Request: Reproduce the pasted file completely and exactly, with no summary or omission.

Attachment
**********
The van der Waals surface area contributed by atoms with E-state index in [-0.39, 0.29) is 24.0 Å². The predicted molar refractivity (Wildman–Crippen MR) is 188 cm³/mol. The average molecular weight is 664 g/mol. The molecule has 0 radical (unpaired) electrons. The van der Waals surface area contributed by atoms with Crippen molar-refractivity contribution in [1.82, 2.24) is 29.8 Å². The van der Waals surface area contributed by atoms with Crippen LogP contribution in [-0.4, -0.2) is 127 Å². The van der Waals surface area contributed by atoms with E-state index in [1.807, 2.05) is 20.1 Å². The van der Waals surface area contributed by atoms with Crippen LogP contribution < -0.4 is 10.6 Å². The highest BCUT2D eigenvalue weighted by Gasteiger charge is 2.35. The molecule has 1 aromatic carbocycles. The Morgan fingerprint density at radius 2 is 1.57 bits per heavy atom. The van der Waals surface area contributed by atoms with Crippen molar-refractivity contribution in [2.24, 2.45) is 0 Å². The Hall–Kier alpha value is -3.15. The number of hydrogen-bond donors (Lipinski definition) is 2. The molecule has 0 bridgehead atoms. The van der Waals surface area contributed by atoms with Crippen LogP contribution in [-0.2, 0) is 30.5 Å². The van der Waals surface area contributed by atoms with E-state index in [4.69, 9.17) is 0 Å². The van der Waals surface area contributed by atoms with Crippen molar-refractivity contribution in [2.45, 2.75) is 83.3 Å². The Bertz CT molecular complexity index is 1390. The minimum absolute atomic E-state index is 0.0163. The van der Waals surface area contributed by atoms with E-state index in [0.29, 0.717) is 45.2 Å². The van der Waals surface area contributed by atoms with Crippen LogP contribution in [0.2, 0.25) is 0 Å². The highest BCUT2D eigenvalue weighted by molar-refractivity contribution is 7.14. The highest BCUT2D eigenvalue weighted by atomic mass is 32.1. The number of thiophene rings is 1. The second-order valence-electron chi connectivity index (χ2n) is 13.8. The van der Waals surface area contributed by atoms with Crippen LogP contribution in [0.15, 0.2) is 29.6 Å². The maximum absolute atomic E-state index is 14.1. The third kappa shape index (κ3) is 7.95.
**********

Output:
The van der Waals surface area contributed by atoms with E-state index in [-0.39, 0.29) is 24.0 Å². The predicted molar refractivity (Wildman–Crippen MR) is 188 cm³/mol. The average molecular weight is 664 g/mol. The molecule has 0 radical (unpaired) electrons. The van der Waals surface area contributed by atoms with Crippen molar-refractivity contribution in [1.82, 2.24) is 29.8 Å². The van der Waals surface area contributed by atoms with Crippen LogP contribution in [-0.4, -0.2) is 127 Å². The van der Waals surface area contributed by atoms with E-state index in [1.807, 2.05) is 20.1 Å². The van der Waals surface area contributed by atoms with Crippen LogP contribution < -0.4 is 10.6 Å². The highest BCUT2D eigenvalue weighted by Gasteiger charge is 2.35. The molecule has 1 aromatic carbocycles. The Morgan fingerprint density at radius 2 is 1.57 bits per heavy atom. The van der Waals surface area contributed by atoms with Crippen molar-refractivity contribution in [2.24, 2.45) is 0 Å². The Hall–Kier alpha value is -3.15. The number of hydrogen-bond donors (Lipinski definition) is 2. The molecule has 0 bridgehead atoms. The van der Waals surface area contributed by atoms with Crippen LogP contribution in [-0.2, 0) is 30.5 Å². The van der Waals surface area contributed by atoms with E-state index in [4.69, 9.17) is 0 Å². The van der Waals surface area contributed by atoms with Crippen molar-refractivity contribution in [2.45, 2.75) is 83.3 Å². The Bertz CT molecular complexity index is 1390. The minimum absolute atomic E-state index is 0.0163. The van der Waals surface area contributed by atoms with E-state index in [0.29, 0.717) is 45.2 Å². The van der Waals surface area contributed by atoms with Crippen LogP contribution in [0.2, 0.25) is 0 Å². The highest BCUT2D eigenvalue weighted by molar-refractivity contribution is 7.14. The highest BCUT2D eigenvalue weighted by atomic mass is 32.1. The number of thiophene rings is 1. The second-order valence-electron chi connectivity index (χ2n) is 13.8. The van der Waals surface area contributed by atoms with Crippen LogP contribution in [0.15, 0.2) is 29.6 Å². The maximum absolute atomic E-state index is 14.1. The third kappa shape index (κ3) is 7.95.